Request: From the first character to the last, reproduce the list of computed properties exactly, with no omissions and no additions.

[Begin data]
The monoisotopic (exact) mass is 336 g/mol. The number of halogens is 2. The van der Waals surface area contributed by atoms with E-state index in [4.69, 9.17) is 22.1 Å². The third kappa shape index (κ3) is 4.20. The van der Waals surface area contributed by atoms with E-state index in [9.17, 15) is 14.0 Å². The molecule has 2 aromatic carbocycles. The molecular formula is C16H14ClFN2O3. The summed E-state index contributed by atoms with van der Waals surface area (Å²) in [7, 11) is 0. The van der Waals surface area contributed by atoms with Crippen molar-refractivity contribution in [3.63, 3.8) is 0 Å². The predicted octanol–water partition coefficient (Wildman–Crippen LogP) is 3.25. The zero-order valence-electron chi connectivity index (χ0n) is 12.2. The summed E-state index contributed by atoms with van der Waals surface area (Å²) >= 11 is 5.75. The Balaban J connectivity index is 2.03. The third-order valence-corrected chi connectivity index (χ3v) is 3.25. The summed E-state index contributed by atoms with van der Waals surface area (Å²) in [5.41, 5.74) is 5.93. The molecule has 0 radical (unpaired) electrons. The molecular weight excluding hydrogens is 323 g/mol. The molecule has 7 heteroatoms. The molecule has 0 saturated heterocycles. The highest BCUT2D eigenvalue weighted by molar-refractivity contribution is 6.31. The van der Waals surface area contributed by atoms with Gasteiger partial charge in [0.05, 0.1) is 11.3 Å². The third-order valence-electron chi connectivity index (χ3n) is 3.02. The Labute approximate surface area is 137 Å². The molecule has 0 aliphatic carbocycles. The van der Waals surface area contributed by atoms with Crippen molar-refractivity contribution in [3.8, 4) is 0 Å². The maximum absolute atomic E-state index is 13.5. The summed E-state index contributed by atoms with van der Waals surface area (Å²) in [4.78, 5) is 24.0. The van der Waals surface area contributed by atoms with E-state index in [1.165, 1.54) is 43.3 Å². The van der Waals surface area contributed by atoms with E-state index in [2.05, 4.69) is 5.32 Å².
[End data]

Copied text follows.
The monoisotopic (exact) mass is 336 g/mol. The number of halogens is 2. The van der Waals surface area contributed by atoms with E-state index in [4.69, 9.17) is 22.1 Å². The third kappa shape index (κ3) is 4.20. The van der Waals surface area contributed by atoms with E-state index in [9.17, 15) is 14.0 Å². The molecule has 2 aromatic carbocycles. The molecular formula is C16H14ClFN2O3. The summed E-state index contributed by atoms with van der Waals surface area (Å²) in [7, 11) is 0. The van der Waals surface area contributed by atoms with Crippen molar-refractivity contribution in [3.63, 3.8) is 0 Å². The predicted octanol–water partition coefficient (Wildman–Crippen LogP) is 3.25. The zero-order valence-electron chi connectivity index (χ0n) is 12.2. The summed E-state index contributed by atoms with van der Waals surface area (Å²) >= 11 is 5.75. The Balaban J connectivity index is 2.03. The third-order valence-corrected chi connectivity index (χ3v) is 3.25. The summed E-state index contributed by atoms with van der Waals surface area (Å²) in [5.41, 5.74) is 5.93. The molecule has 0 radical (unpaired) electrons. The molecular weight excluding hydrogens is 323 g/mol. The molecule has 7 heteroatoms. The molecule has 0 saturated heterocycles. The highest BCUT2D eigenvalue weighted by molar-refractivity contribution is 6.31. The van der Waals surface area contributed by atoms with Gasteiger partial charge in [0.05, 0.1) is 11.3 Å². The third-order valence-electron chi connectivity index (χ3n) is 3.02. The Labute approximate surface area is 137 Å². The molecule has 0 aliphatic carbocycles. The van der Waals surface area contributed by atoms with Crippen molar-refractivity contribution in [3.8, 4) is 0 Å². The maximum absolute atomic E-state index is 13.5. The summed E-state index contributed by atoms with van der Waals surface area (Å²) in [4.78, 5) is 24.0. The van der Waals surface area contributed by atoms with E-state index in [1.165, 1.54) is 43.3 Å². The van der Waals surface area contributed by atoms with E-state index in [2.05, 4.69) is 5.32 Å².